Abduction of Kalpana Chakma

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Kalpana Chakma
On 12 June 1996 Bangladesh Army abducted Kalpana Chakma (23), a human rights activist from her home at Lallyaghona village. Kalpana Chakma is still missing, it is believed that she might have been killed if she did not agree to marry Lieutenant Ferdous, the officer who led the abduction. Abduction of indigenous women is not unusual in the CHT. Abduction and forced marriage of indigenous women are used as a technique to integrate the indigenous Buddhist people into the Islamic society of Bangladesh.

Kalpana Chakma was known as an active women rights activist in the Chittagong Hill Tracts. She had been vehemently criticizing Bangladesh army repressions and harassment on the indigenous men and women. She had specially been working for the emancipation of the indigenous women from becoming victims of the Bangladesh army's lustful flame by organizing conferences, seminar's and meetings in various parts of the CHT. She had also been lending her strong support to the autonomy movement in the CHT spearheaded by the Parbatya Chattagram Jana Samhati Samiti (PCJSS). In the last general parliamentary elections of Bangladesh held on 12 June 1996 she took active part in electioneering in favor of the independent candidate, who is considered to be the reflection of the PCJSS on the open ground of the CHT. All these activities turned her into the direct target of the Bangladesh Army.

It was then about 01:00 a.m. of the 12 June, just 6 hours ahead of the general election of Bangladesh when Kalpana Chakma was abducted by the members of the Bangladesh Army from her home at Lallyaghona village of the CHT. An army Lieutenant named Ferdous with his 11 soldiers from the nearby Kojoichari army barrack raided Kalpana Chakma's home at that night and picked her up forcibly. Kalpana's mother 60 years old Badhuni Chakma told reporters -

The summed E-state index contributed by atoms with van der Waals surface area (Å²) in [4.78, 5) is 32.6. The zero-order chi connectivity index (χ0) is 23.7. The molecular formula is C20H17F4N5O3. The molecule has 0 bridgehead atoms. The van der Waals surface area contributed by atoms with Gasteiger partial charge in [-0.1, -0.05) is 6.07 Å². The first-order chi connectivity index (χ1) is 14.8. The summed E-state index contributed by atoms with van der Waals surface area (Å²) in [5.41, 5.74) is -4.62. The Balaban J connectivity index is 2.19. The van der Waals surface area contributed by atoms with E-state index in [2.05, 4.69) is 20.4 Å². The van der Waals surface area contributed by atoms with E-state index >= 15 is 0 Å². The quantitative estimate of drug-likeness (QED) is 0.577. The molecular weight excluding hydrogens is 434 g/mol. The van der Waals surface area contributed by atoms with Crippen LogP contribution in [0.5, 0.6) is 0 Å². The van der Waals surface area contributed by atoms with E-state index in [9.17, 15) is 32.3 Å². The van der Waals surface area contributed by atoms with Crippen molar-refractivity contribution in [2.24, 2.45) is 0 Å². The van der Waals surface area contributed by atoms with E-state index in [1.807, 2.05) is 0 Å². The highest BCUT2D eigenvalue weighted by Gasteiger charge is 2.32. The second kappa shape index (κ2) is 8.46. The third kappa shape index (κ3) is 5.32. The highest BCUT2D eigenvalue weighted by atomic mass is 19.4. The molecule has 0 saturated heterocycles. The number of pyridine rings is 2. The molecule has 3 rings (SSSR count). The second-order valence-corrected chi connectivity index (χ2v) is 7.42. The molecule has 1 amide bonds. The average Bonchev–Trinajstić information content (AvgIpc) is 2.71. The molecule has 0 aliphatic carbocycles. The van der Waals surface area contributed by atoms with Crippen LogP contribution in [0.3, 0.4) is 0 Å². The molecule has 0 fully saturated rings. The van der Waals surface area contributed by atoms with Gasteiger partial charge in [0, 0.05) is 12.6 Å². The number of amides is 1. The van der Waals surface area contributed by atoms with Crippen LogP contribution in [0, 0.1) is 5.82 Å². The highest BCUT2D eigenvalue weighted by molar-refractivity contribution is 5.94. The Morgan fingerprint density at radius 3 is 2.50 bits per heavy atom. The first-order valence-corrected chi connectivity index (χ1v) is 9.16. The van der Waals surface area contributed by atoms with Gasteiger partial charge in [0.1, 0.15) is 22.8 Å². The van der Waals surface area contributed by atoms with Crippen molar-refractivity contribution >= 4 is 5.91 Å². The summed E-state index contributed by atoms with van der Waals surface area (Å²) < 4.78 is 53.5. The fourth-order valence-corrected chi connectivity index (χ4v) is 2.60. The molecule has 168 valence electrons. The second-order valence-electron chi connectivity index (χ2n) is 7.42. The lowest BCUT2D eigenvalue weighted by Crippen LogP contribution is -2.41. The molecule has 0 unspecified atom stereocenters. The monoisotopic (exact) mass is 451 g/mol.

"We were asleep when someone called out from outside and wanted to know who were inside the house. Then they pulled down the latch of the door from outside and entered the house. They kept powerful torchlight on our face and took away my younger son Khudiram saying that his 'Sir' (Lieut. Ferdous) wanted to talk to him. Few minutes later they took away my elder son Kalicharan and my daughter Kalpana leaving behind myself and Kalicharan's wife."

Kalicharan Chakma, a farmer and bread winner of the family said that three were blindfolded and tied by the hands near the well of the house and were asked to sit down. Kalicharan said -

"Some were wearing army fatigues and some had lungis tied up to their waists. They first took Khudiram from us. They were speaking in Bengali."

Khudiram Chakma, brother of Kalpana Chakma described how he escaped-

"I was asked to dip into the water near the well. As soon as I did so, someone shouted 'shoot him'. Sensing imminent death I somehow untied my hand, removed blindfold around my eyes and started running in the waist deep water. I could hear one gunshot behind me but I kept running."

Kalicharan said that after they led Khudiram away, Kalpana was taken away from his side.

"On hearing the gunshot and the shoutings few yards away I untied my hand, removed the fold around my eyes and jumped into the water, they shot at me once and as I ran I could hear Kalpana cry out Dada, Dada, mahre baja (brother, brother, rescue me)."